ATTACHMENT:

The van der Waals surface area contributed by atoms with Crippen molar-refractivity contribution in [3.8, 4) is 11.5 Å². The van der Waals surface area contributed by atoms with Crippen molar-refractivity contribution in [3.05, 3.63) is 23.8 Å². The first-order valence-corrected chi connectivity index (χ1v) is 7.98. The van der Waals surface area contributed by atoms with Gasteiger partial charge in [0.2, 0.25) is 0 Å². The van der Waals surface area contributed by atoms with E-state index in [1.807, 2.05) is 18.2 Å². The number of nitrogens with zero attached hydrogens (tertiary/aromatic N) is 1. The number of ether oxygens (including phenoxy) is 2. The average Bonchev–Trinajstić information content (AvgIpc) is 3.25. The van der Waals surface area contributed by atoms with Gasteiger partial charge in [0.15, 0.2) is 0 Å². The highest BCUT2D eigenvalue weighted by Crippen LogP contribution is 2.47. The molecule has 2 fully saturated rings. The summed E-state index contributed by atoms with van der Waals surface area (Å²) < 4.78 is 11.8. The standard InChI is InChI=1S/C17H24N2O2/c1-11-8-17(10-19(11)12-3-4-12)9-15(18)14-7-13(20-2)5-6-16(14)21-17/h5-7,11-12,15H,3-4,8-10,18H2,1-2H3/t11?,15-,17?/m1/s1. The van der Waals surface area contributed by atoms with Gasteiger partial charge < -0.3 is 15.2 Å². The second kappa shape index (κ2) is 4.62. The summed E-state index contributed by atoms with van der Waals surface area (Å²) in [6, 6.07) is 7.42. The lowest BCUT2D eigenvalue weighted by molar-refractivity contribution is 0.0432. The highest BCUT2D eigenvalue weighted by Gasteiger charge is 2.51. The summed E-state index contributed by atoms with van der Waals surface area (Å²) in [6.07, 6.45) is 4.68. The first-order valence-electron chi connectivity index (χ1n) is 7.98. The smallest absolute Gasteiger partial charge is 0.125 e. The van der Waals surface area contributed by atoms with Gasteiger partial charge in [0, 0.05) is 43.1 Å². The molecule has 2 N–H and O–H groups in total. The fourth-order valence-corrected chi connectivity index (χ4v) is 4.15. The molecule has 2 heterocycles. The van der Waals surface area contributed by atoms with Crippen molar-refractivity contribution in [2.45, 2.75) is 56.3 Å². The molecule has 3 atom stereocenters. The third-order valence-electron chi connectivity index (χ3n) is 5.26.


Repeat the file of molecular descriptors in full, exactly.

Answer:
The van der Waals surface area contributed by atoms with Crippen molar-refractivity contribution in [3.8, 4) is 11.5 Å². The van der Waals surface area contributed by atoms with Crippen molar-refractivity contribution in [3.05, 3.63) is 23.8 Å². The first-order valence-corrected chi connectivity index (χ1v) is 7.98. The van der Waals surface area contributed by atoms with Gasteiger partial charge in [0.2, 0.25) is 0 Å². The van der Waals surface area contributed by atoms with E-state index in [1.807, 2.05) is 18.2 Å². The number of nitrogens with zero attached hydrogens (tertiary/aromatic N) is 1. The number of ether oxygens (including phenoxy) is 2. The average Bonchev–Trinajstić information content (AvgIpc) is 3.25. The van der Waals surface area contributed by atoms with Gasteiger partial charge in [0.15, 0.2) is 0 Å². The highest BCUT2D eigenvalue weighted by Crippen LogP contribution is 2.47. The molecule has 2 fully saturated rings. The summed E-state index contributed by atoms with van der Waals surface area (Å²) < 4.78 is 11.8. The standard InChI is InChI=1S/C17H24N2O2/c1-11-8-17(10-19(11)12-3-4-12)9-15(18)14-7-13(20-2)5-6-16(14)21-17/h5-7,11-12,15H,3-4,8-10,18H2,1-2H3/t11?,15-,17?/m1/s1. The van der Waals surface area contributed by atoms with Gasteiger partial charge < -0.3 is 15.2 Å². The second kappa shape index (κ2) is 4.62. The summed E-state index contributed by atoms with van der Waals surface area (Å²) in [6, 6.07) is 7.42. The lowest BCUT2D eigenvalue weighted by molar-refractivity contribution is 0.0432. The highest BCUT2D eigenvalue weighted by Gasteiger charge is 2.51. The summed E-state index contributed by atoms with van der Waals surface area (Å²) in [6.07, 6.45) is 4.68. The first-order valence-electron chi connectivity index (χ1n) is 7.98. The smallest absolute Gasteiger partial charge is 0.125 e. The van der Waals surface area contributed by atoms with Gasteiger partial charge in [0, 0.05) is 43.1 Å². The molecule has 2 N–H and O–H groups in total. The fourth-order valence-corrected chi connectivity index (χ4v) is 4.15. The molecule has 2 heterocycles. The van der Waals surface area contributed by atoms with Crippen molar-refractivity contribution in [2.45, 2.75) is 56.3 Å². The molecule has 3 atom stereocenters. The third-order valence-electron chi connectivity index (χ3n) is 5.26.